Secondly, intravital microscopy can be used to determine lumen formation at an angiogenic front, blood flow throughout the tumor, and extravasation. Depending on already-present intrinsic fluorescent signals in the animal, different fluorescent compounds can be administered. Blood flow and extravasation can be visualized using Hoechst, fluorescent dextrans, or FITC-BSA. For extended studies on blood flow and particle extravasation, long circulation fluorescently labeled pegylated nanoparticles of 100 nm can be used. For details on the preparation of these nanoparticles, see a previous publication5. The employment of these compounds is demonstrated in Figure 3. The endothelial tip cells in a Rosa-mTmG mouse can be clearly seen invading the tumor tissue. Functional blood flow is demonstrated by the purple fluorescence of systemically injected nanoparticles in the lumen of vascular tubes (Figure 3A-I). Nanoparticles closely reach endothelial tip cells illustrating the formation of a lumen in the stalk cell area (Figure 3A-II). The delivery of systemically administered chemotherapeutics depends on a functional vasculature in order to reach the tumor interstitium, and as shown in Figure 3B, injectable agents, independent of their size, do not penetrate areas with destroyed vessels, compressed vessels, or vessels with blood stasis.

In most organs, the endothelial lining forms a functional barrier between the blood and underlying tissue, and the passage of the molecules is tightly regulated. Tumor-associated vasculature, however, is known to be leaky, and pore-size cut-off depends greatly on the tumor type14. Fluorescent-conjugated dextrans with different sizes can be injected to assess the blood flow, permeability, and extravasation. Hoechst (615 Da) diffuses rapidly into tumor tissue and is taken up by surrounding cells (Figure 3C-I). Shortly after the injection, dextran of 10 KDa (Figure 3CII) and 2 MDa (Figure 3C-III) are found in the blood. However, dextran 10 KDa is also seen in the tumor interstitium, indicating the permeability of the endothelial lining for smaller molecules, which is a feature ascribed to tumor vessels. 40 min after injection (Figure 3C-IV), dextran 10 KDa is cleared from the blood stream (Figure 3C-V), and the fluorescent intensity of dextran 2MDa is decreased as well (Figure 3C-VI). However, large dextrans are not found in the tumor interstitium, demonstrating a lack of permeability to large molecules within this time frame.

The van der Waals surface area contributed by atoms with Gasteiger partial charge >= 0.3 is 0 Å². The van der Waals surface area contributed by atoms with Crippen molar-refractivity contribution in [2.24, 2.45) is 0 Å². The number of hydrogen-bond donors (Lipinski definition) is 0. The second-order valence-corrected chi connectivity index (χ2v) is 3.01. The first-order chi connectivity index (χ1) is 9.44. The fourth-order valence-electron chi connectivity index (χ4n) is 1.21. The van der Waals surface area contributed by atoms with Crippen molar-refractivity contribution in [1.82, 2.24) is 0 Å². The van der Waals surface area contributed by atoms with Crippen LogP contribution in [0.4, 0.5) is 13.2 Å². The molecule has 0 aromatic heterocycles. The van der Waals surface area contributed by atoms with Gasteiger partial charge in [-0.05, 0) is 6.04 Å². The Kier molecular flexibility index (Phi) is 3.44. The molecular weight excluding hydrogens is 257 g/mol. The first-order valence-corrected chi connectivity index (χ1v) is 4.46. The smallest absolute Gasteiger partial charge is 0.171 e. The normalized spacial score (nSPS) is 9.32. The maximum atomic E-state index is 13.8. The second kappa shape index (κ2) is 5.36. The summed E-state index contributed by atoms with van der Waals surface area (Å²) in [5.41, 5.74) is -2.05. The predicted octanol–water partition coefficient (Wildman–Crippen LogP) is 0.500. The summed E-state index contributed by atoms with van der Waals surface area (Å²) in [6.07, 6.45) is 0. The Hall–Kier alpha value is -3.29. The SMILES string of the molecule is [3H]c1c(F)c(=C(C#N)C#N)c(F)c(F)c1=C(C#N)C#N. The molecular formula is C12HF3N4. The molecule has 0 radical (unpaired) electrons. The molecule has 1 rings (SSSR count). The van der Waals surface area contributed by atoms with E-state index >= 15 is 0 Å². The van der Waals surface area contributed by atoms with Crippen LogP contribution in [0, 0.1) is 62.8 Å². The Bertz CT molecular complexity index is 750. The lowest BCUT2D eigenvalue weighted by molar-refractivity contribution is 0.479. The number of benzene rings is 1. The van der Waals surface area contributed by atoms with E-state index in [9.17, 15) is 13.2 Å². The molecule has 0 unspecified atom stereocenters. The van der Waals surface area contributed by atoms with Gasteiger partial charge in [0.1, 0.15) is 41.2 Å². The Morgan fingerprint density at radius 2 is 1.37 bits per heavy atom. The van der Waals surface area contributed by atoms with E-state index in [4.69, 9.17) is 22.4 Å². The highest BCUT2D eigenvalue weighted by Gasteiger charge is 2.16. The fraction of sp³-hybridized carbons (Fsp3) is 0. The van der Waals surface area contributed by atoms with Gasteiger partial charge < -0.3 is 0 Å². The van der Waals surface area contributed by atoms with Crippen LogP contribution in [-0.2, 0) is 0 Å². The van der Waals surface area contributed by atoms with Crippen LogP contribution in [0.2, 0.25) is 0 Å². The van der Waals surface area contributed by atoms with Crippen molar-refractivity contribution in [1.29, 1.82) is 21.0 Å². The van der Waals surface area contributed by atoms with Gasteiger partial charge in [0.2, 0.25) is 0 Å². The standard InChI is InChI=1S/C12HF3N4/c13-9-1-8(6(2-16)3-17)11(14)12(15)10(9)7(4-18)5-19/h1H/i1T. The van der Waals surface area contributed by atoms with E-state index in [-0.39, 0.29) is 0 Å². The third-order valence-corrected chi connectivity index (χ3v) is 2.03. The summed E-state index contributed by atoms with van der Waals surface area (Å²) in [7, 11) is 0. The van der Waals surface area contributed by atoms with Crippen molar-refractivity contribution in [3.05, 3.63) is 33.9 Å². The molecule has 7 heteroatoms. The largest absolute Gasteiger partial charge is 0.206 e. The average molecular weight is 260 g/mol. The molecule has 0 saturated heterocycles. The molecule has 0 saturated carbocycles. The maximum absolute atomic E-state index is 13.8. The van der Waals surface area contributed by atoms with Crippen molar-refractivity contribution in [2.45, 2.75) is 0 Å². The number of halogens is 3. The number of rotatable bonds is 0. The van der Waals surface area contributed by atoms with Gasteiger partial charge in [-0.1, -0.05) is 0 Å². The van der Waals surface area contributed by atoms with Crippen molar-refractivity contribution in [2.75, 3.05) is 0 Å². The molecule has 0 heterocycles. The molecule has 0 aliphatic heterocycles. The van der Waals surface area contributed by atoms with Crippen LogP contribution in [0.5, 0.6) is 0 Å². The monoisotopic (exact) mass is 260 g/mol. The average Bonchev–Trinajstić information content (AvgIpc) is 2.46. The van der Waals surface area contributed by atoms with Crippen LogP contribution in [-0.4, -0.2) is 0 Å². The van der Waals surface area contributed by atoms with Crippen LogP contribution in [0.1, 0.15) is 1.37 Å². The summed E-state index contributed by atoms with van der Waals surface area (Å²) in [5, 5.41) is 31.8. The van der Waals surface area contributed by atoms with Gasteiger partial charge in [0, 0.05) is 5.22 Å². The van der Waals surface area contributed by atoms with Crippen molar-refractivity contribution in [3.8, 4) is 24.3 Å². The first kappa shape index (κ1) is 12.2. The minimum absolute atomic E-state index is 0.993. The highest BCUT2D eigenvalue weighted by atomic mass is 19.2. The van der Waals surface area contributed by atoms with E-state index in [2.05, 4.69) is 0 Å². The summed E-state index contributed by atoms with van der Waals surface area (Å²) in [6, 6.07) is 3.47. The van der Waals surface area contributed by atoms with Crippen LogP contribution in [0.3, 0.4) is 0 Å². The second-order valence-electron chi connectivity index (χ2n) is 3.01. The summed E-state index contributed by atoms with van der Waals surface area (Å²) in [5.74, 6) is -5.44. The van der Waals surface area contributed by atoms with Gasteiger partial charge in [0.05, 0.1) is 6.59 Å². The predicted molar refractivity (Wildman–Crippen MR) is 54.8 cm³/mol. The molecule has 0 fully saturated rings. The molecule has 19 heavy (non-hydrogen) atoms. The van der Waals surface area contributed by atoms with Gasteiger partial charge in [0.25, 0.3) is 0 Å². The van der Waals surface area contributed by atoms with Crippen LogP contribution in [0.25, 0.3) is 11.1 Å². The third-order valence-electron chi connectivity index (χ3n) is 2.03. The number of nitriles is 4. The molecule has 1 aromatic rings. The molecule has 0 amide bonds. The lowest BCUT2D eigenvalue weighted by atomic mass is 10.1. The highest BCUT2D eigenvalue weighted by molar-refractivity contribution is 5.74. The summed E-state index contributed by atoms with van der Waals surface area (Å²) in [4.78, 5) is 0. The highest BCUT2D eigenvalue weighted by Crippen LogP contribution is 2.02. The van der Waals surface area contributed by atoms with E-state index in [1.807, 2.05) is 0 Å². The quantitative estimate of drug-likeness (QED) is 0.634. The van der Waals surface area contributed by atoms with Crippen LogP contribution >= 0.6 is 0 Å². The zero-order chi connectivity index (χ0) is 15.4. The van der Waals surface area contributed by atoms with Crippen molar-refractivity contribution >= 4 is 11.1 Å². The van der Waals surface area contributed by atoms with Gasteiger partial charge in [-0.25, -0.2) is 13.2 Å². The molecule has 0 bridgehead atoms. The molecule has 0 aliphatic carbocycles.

Tumor pathophysiology, with its highly proliferating, necrotic, and un-vascularized areas, can be quite informative when using the tumor as an angiogenic model. However, this presents a problem for effective therapy and investigation. The heterogeneity of tumor-associated vasculature causes a heterogeneous distribution of administered drugs, leaving entire areas drug-free15. To improve drug delivery, several strategies can be applied15,16,17, and therapeutic progression can be examined using this intravital design. The tumor-associated vasculature can be manipulated using vasoactive agents to improve drug delivery17. The results of tumor vessel manipulation using tumor necrosis alpha (TNF) as a vasoactive agent in combination with Doxil, the encapsulated liposomal formulation of doxorubicin, as a chemotherapeutic agent are presented in this manuscript5,18,19. In contrast to dextrans, pegylated nanoparticles are made to circulate for several hours, if not days, in the blood circulation20.